The melancholy of middle school began to wear off towards the end of 8th grade. My friends and I, the Nerd Cave Crew, shunned the idea that girls had to be petite and cute and have shiny long hair while we proudly rocked our completely-punk-and-NO-my-mom-did-NOT-buy-this-from-Hot-Topic identities. I comforted myself from the fact that I was not conventionally attractive by completely disregarding society’s expectations of attractiveness, but I still avoided mirrors and stooped my head in social situations in the hopes that I would not be seen.

The first time I remember actually studying my face and seeing that it really wasn’t that bad was the night of the 8th grade formal dance.  Having no makeup of my own, I used one of my mom’s Estee Lauder palettes and swiped a pale glittery purple on my eyelids, then smudged a bit of eyeliner on my lower lashes just like the girl on YouTube showed me. After applying mascara and curling my eyelashes with the terrifying metal contraption, I looked in the mirror and saw a girl. It was the first time my Nerd Cave friends saw me in a dress or wearing makeup, and the first time in my teenage years that I felt pretty. I couldn’t help but feel a bit more human because I finally resembled what I assumed society, my mom and dad, what the world expected from me.

At first makeup was liberating because it gave me control over how I could look like. I was never the pretty girl, so to finally have these tools to emulate some sort of beauty felt like finally grabbing hold of mjolnir after a long battle where I had been fighting naked and vulnerable.

I began buying my own makeup and religiously watching beauty videos on YouTube during my freshman year of high school. I experimented with eyeshadows and lipsticks, developed a detailed face routine with foundation, contour, and blush, and perfected the art that is winged eyeliner. High school was pretty fun for me: I still wasn’t skinny or as pretty as the other girls but every morning I sat in front of the mirror and studied the canvass of my face, thinking Yeah, I can work with this.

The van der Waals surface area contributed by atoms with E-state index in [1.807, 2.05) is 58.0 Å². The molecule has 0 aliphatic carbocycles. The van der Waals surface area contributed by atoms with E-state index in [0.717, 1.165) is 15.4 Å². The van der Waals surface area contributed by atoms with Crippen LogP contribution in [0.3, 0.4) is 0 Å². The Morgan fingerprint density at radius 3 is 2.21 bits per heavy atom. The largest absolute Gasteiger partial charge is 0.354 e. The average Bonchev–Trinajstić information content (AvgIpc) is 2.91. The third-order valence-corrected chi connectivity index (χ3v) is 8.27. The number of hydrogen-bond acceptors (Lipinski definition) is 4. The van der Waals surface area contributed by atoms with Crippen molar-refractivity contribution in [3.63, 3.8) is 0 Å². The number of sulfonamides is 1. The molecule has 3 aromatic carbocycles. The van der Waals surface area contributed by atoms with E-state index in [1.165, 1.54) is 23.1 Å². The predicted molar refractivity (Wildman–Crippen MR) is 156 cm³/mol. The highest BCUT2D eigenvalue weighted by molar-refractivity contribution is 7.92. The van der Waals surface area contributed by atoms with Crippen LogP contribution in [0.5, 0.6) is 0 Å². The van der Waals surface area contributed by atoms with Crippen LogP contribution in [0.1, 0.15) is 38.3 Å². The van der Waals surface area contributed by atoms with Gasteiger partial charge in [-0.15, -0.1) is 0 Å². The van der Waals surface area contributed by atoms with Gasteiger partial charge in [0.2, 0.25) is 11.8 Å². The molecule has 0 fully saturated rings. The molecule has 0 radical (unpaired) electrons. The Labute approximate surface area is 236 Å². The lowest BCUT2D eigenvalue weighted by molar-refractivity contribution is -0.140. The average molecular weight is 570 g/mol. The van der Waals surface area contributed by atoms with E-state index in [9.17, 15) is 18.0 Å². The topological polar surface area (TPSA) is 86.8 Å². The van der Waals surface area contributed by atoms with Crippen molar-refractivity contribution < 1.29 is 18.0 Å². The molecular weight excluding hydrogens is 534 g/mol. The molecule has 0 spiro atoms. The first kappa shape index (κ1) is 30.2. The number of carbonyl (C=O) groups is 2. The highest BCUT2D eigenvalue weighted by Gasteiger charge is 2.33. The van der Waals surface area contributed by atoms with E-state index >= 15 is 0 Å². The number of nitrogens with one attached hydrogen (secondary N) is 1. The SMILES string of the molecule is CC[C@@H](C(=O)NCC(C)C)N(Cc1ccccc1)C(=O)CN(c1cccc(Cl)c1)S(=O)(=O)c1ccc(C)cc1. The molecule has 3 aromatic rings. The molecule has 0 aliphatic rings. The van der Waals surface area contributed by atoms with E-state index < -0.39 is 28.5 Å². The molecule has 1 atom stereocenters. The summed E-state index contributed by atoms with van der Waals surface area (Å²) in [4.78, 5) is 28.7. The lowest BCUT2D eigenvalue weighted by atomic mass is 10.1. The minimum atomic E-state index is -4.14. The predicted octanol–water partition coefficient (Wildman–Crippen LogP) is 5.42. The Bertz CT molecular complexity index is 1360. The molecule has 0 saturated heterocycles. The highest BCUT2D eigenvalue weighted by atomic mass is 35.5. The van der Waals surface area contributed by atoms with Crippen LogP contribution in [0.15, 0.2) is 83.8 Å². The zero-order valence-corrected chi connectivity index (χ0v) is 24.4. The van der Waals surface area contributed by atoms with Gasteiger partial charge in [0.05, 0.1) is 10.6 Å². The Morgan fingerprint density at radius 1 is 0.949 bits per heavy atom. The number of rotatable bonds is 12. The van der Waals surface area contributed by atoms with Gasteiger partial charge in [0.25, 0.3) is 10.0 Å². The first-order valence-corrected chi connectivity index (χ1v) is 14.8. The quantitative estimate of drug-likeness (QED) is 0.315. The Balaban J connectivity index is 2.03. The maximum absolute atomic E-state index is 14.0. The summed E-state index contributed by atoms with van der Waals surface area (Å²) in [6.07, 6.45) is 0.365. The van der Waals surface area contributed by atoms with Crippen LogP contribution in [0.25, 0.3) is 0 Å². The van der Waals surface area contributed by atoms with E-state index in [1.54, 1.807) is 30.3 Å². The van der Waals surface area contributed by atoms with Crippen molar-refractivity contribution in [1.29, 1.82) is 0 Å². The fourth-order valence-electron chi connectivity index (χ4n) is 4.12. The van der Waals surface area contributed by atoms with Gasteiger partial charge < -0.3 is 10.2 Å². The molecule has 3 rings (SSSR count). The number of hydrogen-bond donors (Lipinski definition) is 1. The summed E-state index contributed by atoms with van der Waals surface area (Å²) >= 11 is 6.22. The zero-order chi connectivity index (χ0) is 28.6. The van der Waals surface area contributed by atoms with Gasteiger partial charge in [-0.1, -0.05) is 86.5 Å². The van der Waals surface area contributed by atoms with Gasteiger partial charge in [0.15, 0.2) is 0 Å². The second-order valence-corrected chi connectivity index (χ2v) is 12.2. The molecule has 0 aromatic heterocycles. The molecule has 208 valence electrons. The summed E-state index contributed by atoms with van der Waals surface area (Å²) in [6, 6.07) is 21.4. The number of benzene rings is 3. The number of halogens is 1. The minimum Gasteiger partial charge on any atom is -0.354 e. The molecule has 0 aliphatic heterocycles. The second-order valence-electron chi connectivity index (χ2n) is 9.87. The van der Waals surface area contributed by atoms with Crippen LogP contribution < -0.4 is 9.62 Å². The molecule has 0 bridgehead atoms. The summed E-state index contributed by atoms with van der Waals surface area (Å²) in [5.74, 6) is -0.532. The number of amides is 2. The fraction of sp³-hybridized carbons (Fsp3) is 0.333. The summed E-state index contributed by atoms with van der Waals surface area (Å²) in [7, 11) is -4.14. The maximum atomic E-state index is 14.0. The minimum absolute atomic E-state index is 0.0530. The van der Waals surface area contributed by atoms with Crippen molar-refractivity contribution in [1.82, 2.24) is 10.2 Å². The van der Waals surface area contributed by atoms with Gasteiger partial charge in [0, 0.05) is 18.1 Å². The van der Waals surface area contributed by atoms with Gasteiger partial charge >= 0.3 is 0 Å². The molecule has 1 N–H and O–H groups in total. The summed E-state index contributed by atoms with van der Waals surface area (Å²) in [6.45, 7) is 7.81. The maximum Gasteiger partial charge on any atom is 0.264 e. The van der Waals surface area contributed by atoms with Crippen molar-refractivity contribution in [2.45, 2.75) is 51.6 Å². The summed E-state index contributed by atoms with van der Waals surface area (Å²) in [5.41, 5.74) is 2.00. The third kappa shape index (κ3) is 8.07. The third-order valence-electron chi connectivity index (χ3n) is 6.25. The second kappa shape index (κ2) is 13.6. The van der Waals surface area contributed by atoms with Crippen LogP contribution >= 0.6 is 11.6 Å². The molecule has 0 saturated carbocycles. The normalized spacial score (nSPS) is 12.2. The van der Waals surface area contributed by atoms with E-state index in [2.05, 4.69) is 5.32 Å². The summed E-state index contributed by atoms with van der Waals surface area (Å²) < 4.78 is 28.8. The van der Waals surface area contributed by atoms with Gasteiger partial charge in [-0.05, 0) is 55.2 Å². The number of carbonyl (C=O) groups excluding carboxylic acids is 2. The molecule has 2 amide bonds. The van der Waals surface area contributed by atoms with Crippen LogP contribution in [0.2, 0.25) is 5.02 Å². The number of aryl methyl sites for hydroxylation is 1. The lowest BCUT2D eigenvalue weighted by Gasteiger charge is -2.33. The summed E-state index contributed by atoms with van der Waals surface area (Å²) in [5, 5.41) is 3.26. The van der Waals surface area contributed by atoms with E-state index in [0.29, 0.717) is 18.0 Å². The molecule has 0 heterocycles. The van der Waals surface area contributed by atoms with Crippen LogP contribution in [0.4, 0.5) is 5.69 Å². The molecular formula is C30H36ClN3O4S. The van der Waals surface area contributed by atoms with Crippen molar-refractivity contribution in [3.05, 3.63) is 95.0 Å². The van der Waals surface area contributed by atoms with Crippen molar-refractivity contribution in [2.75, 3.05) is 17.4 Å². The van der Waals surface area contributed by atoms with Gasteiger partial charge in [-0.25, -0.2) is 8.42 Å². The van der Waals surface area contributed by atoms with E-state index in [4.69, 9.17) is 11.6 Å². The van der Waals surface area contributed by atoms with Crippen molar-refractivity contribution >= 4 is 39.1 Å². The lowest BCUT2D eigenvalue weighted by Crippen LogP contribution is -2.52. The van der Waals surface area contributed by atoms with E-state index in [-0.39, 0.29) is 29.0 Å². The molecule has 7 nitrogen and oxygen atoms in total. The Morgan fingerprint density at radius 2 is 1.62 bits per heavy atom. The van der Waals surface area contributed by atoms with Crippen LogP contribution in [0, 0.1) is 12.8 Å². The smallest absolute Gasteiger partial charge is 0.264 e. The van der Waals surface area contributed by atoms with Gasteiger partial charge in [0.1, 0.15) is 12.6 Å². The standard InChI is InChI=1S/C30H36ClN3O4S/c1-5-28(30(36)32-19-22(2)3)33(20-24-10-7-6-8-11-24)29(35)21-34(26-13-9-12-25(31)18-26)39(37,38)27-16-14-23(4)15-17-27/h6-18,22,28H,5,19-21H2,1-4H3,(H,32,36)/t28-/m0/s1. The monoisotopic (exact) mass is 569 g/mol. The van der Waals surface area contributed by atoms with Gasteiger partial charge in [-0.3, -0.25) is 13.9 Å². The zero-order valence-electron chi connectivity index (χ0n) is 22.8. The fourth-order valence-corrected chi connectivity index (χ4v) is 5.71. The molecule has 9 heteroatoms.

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Of course, plastering one’s face every single day with cheap foundation and powders in the throes of puberty is going to be rough on anyone’s pores. My skin had never been the greatest, but throughout high school and my freshman year of college it was constantly a cycle of covering up those swelling, pus-filled bumps on my face, scraping off the makeup at the end of the day with expensive acne-fighting products and desperate hopes, then finding new inflamed bumps the very next morning. Makeup was my tool to feel human and deserving of social interaction, but what good is hammering a few nails on a wall with no foundation?

Studying abroad in high school and college did wonders for my self-esteem because I had proved to myself that I was smart and brave enough to explore the word. I lived in cities I had never even dreamed of visiting, and met and befriended people of different walks of life. But being the teenager that I was, neither intelligence nor courage sufficed. I still felt like the one in the friend group who had to be funny and outrageous to make up for what I lacked in looks. Looking back now, I can’t help but regret all the time, money, and space I wasted lugging around my makeup to different parts of the world. I would wake up in my dorm at school or whatever hostel we were staying in and rush to the bathroom to put on my face. Without the comfort of foundation, contour, and eyeliner I didn’t want others to see me, see the red mountains lining my jaw, the bulging lack-of-cheekbone, and the short and straight eyelashes that left my eyes dull.

It was after I had dropped out of NYU, started working at Starbucks while finishing school online at Arizona State, and discovered my love for the outdoors that my relationship with makeup began crumbling. At first it was sheer laziness — the early mornings and 6-8 hours of steaming milk and pouring espresso shots just didn’t seem to call for any makeup.

Then, seeing my bare face on a daily basis began to desensitize me to the insecurities I had garnered over the course of puberty and my young adult life. I found that the shape of my eyes were actually quite pretty, and that I do indeed have cheek bones. My features are not as sharp or defined as others’, but why do they have to be? After years of abusing it with pore-clogging concealers and powders, and harsh chemicals to negate the effects of the former, I began taking better care of my skin and body. In turn it thanked me by clearing up the acne that had riddled my face and self-esteem for so many years — the less makeup I wore, the more beautiful I realized I actually am.